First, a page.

The surprising observation of significantly reduced IL-17 mRNA and dampened protein levels during ocular MCMV infection of MAIDS-10 mice led us to investigate whether MCMV also downregulated IL-17 production from CD4+ T cells systemically. In agreement with this hypothesis was our finding that systemic MCMV infection resulted in a significant reduction of IL-17 mRNA levels in whole splenic cells and splenic CD4+ T cells from both healthy mice and MAIDS mice. Experiments using UV-inactivated virus also suggested that active MCMV infection was not an absolute requirement for reduction of IL-17 mRNA in CD4+ T cells, although productive MCMV replication did result in a more profound decrease in IL-17 mRNA levels. Taken together, these results suggest that structural viral proteins as well as virus-induced proteins might work in concert to contribute to the downregulation of IL-17 in CD4+ T cells. HCMV pp65 tegument protein has been shown to alter the host immune response early during infection by blocking the interferon response and inhibiting the NK cell activity through direct interaction with its receptor [51–53]. Because MCMV encodes a pp65 homolog, M83/84 [54, 55], the M83/84 tegument protein of MCMV might also serve to downregulate IL-17 production in MCMV-infected cells. Several structural MCMV glycoproteins similary exhibit immune evasion properties. Glycoproteins (gp) gp34, gp48, and gp40 decrease MHC I protein expression on virus-infected cells [55–59] leading to decreased CD4+ T cell and CD8+ T cell activation. In addition, the MCMV protein m155 inhibits expression of the CD4+ T cell and CD8+ T cell stimulator protein CD40 in virus-infected monocytes/macrophages and dendritic cells [57, 60, 61]. The combined action of these virus-encoded proteins and glycoproteins to decease CD4+ T-cell activation might account for the reduction in IL-17 production from CD4+ T cells observed during MCMV infection of healthy mice and MAIDS mice.
The observation that IL-17 was decreased in CD4+ T cells during MAIDS progression as well as during ocular and systemic infection of retinitis-susceptible MAIDS animals led us to explore possible mechanisms by which retrovirus-induced immunosuppression might downregulate IL-17 production by CD4+ T cells. Recent studies have implicated both SOCS-3 and IL-10 as negative regulators of IL-17 secretion [35, 43, 44]. It is therefore possible that increases in one or both of these proteins would cause the IL-17 mRNA decrease observed by us in CD4+ T cells during MAIDS progression. SOCS-3 is induced by cytokine signaling  and negatively regulates Th17 cell differentiation by suppressing STAT3 activation of IL-6 and IL-23 receptors on Th17 cells [38, 39]. Herein, we have shown that SOCS-3 mRNA levels were significantly increased during retrovirus-induced immunosuppression with mRNA levels peaking in MAIDS-10 mice when most susceptible to MCMV retinitis [25, 32]. Importantly, the increase in SOCS-3 mRNA levels corresponded with a decrease in IL-17 mRNA levels observed in CD4+ T cells during MAIDS progression, thereby suggesting a potential explanation for downregulation in IL-17 mRNA from CD4+ T cells during MAIDS progression.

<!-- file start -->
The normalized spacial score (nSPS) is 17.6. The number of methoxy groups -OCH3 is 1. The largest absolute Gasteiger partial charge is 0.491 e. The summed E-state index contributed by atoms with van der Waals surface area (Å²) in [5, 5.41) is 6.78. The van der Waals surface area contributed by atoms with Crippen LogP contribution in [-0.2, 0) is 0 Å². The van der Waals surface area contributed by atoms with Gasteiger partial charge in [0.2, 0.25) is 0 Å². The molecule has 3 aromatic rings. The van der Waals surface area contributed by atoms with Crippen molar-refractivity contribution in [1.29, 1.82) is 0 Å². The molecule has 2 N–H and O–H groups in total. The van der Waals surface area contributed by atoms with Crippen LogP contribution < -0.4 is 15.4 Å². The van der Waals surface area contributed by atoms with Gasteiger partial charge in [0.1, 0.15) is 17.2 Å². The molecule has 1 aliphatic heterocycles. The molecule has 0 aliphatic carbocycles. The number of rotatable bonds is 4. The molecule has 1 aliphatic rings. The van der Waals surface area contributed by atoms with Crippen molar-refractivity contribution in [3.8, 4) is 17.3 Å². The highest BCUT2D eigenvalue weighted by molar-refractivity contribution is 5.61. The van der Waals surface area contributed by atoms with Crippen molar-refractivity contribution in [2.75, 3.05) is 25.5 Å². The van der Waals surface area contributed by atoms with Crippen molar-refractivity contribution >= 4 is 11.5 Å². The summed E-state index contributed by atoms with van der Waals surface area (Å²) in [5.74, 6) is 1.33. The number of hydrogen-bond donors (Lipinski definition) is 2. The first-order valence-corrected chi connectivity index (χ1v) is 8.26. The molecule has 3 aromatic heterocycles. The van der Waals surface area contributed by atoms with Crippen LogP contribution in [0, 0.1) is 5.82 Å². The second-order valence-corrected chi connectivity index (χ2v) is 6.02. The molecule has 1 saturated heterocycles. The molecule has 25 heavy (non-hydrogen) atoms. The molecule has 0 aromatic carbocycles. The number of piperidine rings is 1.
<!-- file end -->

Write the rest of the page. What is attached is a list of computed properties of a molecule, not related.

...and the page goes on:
While little is known about the potential induction of SOCS-3 or SOCS-1 during MCMV infection, a number of viruses (HIV, herpes simplex virus type 1, influenza virus, and respiratory syncytial virus) exploit SOCS proteins to evade host cell immune responses [41, 62, 63]. We propose that MCMV acts in a similar manner. While we observed increases in both SOCS-1 and SOCS-3 mRNA levels in the MCMV-infected eyes of MAIDS-4 mice and MAIDS-10 mice, levels were far greater in MCMV-infected eyes of retinitis-susceptible MAIDS-10 mice. Importantly, the increase in ocular SOCS-3 mRNA levels preceded the decrease in IL-17 mRNA observed in MCMV-infected eyes of MAIDS-10 mice on day 10. It is therefore possible that the action of MCMV tegument proteins and/or glycoproteins upregulate SOCS-3 for efficient viral replication and/or for evasion of host immune responses, which, in turn, results in the downregulation of IL-17.